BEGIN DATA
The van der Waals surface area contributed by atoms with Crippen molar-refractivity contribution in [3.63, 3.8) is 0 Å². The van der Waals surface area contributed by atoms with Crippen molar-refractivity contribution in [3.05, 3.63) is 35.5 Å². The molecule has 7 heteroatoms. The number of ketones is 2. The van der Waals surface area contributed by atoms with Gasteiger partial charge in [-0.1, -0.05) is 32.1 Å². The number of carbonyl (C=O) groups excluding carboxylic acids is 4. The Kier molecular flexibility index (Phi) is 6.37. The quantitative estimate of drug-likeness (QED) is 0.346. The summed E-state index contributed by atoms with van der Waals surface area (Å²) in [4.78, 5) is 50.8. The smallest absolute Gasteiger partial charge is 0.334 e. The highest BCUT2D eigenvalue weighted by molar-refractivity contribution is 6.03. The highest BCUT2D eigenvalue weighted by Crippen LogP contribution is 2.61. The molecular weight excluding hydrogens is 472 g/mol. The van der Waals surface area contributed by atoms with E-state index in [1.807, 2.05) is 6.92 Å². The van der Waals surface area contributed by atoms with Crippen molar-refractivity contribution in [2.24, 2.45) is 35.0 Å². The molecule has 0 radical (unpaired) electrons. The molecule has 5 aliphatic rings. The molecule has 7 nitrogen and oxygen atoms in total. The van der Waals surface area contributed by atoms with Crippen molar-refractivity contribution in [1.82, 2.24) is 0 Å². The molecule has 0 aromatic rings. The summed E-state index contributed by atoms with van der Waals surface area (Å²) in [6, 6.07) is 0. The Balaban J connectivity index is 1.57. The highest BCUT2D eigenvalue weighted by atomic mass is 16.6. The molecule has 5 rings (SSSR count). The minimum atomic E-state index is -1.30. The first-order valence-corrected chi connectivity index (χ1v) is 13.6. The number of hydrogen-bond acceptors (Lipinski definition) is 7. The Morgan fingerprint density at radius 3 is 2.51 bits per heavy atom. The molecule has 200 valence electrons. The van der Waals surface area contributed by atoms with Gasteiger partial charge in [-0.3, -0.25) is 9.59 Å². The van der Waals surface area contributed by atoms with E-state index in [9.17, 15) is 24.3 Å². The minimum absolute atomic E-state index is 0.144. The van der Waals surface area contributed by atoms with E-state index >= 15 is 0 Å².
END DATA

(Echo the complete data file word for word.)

The van der Waals surface area contributed by atoms with Crippen molar-refractivity contribution in [3.63, 3.8) is 0 Å². The van der Waals surface area contributed by atoms with Crippen molar-refractivity contribution in [3.05, 3.63) is 35.5 Å². The molecule has 7 heteroatoms. The number of ketones is 2. The van der Waals surface area contributed by atoms with Gasteiger partial charge in [-0.1, -0.05) is 32.1 Å². The number of carbonyl (C=O) groups excluding carboxylic acids is 4. The Kier molecular flexibility index (Phi) is 6.37. The quantitative estimate of drug-likeness (QED) is 0.346. The summed E-state index contributed by atoms with van der Waals surface area (Å²) in [4.78, 5) is 50.8. The smallest absolute Gasteiger partial charge is 0.334 e. The highest BCUT2D eigenvalue weighted by molar-refractivity contribution is 6.03. The highest BCUT2D eigenvalue weighted by Crippen LogP contribution is 2.61. The molecular weight excluding hydrogens is 472 g/mol. The van der Waals surface area contributed by atoms with E-state index in [1.807, 2.05) is 6.92 Å². The van der Waals surface area contributed by atoms with Crippen molar-refractivity contribution in [2.24, 2.45) is 35.0 Å². The molecule has 0 radical (unpaired) electrons. The molecule has 5 aliphatic rings. The molecule has 7 nitrogen and oxygen atoms in total. The van der Waals surface area contributed by atoms with Crippen molar-refractivity contribution in [1.82, 2.24) is 0 Å². The molecule has 0 aromatic rings. The summed E-state index contributed by atoms with van der Waals surface area (Å²) in [6, 6.07) is 0. The Balaban J connectivity index is 1.57. The highest BCUT2D eigenvalue weighted by atomic mass is 16.6. The molecule has 5 rings (SSSR count). The minimum atomic E-state index is -1.30. The first-order valence-corrected chi connectivity index (χ1v) is 13.6. The number of hydrogen-bond acceptors (Lipinski definition) is 7. The Morgan fingerprint density at radius 3 is 2.51 bits per heavy atom. The molecule has 200 valence electrons. The van der Waals surface area contributed by atoms with Gasteiger partial charge in [-0.3, -0.25) is 9.59 Å². The van der Waals surface area contributed by atoms with E-state index in [9.17, 15) is 24.3 Å². The minimum absolute atomic E-state index is 0.144. The van der Waals surface area contributed by atoms with E-state index >= 15 is 0 Å².